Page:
I don’t know about you, but I’ve shot plenty of smaller weddings in the last couple of years. Even before the pandemic, I was shooting elopements and tiny weddings. I’ve always loved doing them, what’s different now is there is a name for them – micro weddings.

I still shoot the bigger weddings with 8+ hours coverage too but I love mixing it up. Now here’s a funny thing that I’ve noticed. When I shoot 10 hours at a wedding, I might only get 10 minutes for the portrait session. But when I do 2 hours, my couples will often devote an hour or more to portraits. Funny isn’t it?

My theory is that on those big wedding days the couple might feel like they are missing out on their party when they are out with you shooting. Plus I feel guilty for dragging them away. So wedding photographers get really good at shooting really fast or we also look for other little opportunities in the timeline for portraits. Later in the day, everyone is more relaxed and settled into the experience so you often get better images and better light anyway.

This bride and groom portrait from Maya Tsolo is a beautiful example of this. She has recognised that it is a lovely experience for a couple to see their reception room before it fills up with people. Then she has let them move through the space into some good light. This reminds me of one of my favourite wedding photographer quotes from the ever brilliant Nessa K. “Find good light and put people in it.”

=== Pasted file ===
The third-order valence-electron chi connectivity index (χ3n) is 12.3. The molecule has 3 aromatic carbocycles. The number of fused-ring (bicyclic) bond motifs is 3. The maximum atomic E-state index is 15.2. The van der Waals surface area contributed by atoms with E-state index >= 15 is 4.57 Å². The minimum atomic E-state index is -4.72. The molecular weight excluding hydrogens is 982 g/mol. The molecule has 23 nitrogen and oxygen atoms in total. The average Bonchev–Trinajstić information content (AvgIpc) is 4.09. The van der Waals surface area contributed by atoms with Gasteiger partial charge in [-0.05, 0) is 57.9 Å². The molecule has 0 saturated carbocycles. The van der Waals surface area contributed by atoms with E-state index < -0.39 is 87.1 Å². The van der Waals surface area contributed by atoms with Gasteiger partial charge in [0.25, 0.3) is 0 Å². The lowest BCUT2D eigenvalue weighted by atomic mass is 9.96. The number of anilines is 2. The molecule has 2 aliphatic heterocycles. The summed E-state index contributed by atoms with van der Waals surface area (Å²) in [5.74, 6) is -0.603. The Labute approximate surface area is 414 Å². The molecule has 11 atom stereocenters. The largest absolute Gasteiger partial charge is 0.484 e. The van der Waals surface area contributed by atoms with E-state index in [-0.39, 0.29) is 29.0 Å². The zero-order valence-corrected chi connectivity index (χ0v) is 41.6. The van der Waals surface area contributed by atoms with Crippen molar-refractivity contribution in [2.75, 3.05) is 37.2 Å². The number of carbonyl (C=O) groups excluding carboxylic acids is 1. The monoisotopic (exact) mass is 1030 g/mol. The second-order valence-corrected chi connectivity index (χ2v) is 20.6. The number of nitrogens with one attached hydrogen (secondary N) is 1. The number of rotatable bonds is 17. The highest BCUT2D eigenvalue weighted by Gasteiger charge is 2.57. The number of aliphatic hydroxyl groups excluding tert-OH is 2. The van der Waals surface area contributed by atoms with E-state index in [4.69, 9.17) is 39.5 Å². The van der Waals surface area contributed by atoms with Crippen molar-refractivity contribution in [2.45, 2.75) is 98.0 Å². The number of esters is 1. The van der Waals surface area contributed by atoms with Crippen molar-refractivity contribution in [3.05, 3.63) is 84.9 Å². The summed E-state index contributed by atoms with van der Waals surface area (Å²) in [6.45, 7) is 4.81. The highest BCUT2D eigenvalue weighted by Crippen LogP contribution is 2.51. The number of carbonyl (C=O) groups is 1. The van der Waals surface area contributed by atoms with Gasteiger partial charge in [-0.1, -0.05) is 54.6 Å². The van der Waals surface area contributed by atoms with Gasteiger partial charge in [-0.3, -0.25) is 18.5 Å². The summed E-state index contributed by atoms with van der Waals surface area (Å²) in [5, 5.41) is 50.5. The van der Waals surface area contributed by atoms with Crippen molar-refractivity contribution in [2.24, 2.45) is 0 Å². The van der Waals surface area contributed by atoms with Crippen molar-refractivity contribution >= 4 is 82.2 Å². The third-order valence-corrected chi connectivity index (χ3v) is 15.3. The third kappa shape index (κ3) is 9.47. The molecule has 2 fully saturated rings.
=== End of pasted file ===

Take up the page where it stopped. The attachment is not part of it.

In this case the people happen to match the colour way of their surroundings perfectly and the result is a very pleasing image that feels like an incredible representation of this wedding day.

Canon EOS R5 | Canon 35mm/1.4L II | f/2.2 | 1/1000| ISO 1000

Tribe Archipelago LXC, tweaked

What Maja Said…

“The couple held their wedding reception at Dipna restaurant at Somerset House, which has beautiful interior and large windows on the side. The colours of the interior matched the couple’s colourful outfits really well and the light in the restaurant was beautiful. While the guests were having drinks on the terrace outside, the couple went inside the restaurant to have a few moments on their own and have a little look around. As they walked through, I simply asked them to briefly pause on that spot and face the window, which resulted in this image.

I always try to maximise these type of moments on the wedding day that don’t require a lot of effort or time commitment from the couple but can result in some beautiful portraits. This way I can keep the dedicated couple portrait session on the day quite short, so the couple doesn’t have to stay away from their guests and the party for too long.”